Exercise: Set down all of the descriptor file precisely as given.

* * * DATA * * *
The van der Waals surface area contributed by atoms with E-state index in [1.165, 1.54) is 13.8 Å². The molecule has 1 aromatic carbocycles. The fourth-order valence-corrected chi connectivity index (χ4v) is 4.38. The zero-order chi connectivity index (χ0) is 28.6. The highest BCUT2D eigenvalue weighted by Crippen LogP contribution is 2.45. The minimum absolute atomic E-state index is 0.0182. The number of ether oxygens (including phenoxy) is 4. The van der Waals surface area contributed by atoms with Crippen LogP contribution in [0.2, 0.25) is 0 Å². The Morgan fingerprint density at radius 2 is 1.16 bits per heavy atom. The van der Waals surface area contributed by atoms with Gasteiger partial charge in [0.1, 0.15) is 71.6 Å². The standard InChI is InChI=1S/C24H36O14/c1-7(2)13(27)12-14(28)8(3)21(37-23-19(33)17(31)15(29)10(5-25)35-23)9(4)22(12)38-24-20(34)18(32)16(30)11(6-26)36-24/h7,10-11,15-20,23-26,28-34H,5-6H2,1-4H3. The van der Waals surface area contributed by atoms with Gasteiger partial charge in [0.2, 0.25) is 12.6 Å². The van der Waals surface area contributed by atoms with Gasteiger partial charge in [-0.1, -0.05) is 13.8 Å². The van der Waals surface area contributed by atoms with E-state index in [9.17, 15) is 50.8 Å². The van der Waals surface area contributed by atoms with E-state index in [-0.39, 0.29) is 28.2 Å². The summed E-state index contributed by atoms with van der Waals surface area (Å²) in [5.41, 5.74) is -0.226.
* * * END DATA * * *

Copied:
The van der Waals surface area contributed by atoms with E-state index in [1.165, 1.54) is 13.8 Å². The molecule has 1 aromatic carbocycles. The fourth-order valence-corrected chi connectivity index (χ4v) is 4.38. The zero-order chi connectivity index (χ0) is 28.6. The highest BCUT2D eigenvalue weighted by Crippen LogP contribution is 2.45. The minimum absolute atomic E-state index is 0.0182. The number of ether oxygens (including phenoxy) is 4. The van der Waals surface area contributed by atoms with Crippen LogP contribution in [0.2, 0.25) is 0 Å². The Morgan fingerprint density at radius 2 is 1.16 bits per heavy atom. The van der Waals surface area contributed by atoms with Gasteiger partial charge in [0.1, 0.15) is 71.6 Å². The standard InChI is InChI=1S/C24H36O14/c1-7(2)13(27)12-14(28)8(3)21(37-23-19(33)17(31)15(29)10(5-25)35-23)9(4)22(12)38-24-20(34)18(32)16(30)11(6-26)36-24/h7,10-11,15-20,23-26,28-34H,5-6H2,1-4H3. The van der Waals surface area contributed by atoms with Gasteiger partial charge in [0.2, 0.25) is 12.6 Å². The van der Waals surface area contributed by atoms with Gasteiger partial charge in [-0.1, -0.05) is 13.8 Å². The van der Waals surface area contributed by atoms with E-state index in [9.17, 15) is 50.8 Å². The van der Waals surface area contributed by atoms with E-state index in [-0.39, 0.29) is 28.2 Å². The summed E-state index contributed by atoms with van der Waals surface area (Å²) in [5.41, 5.74) is -0.226.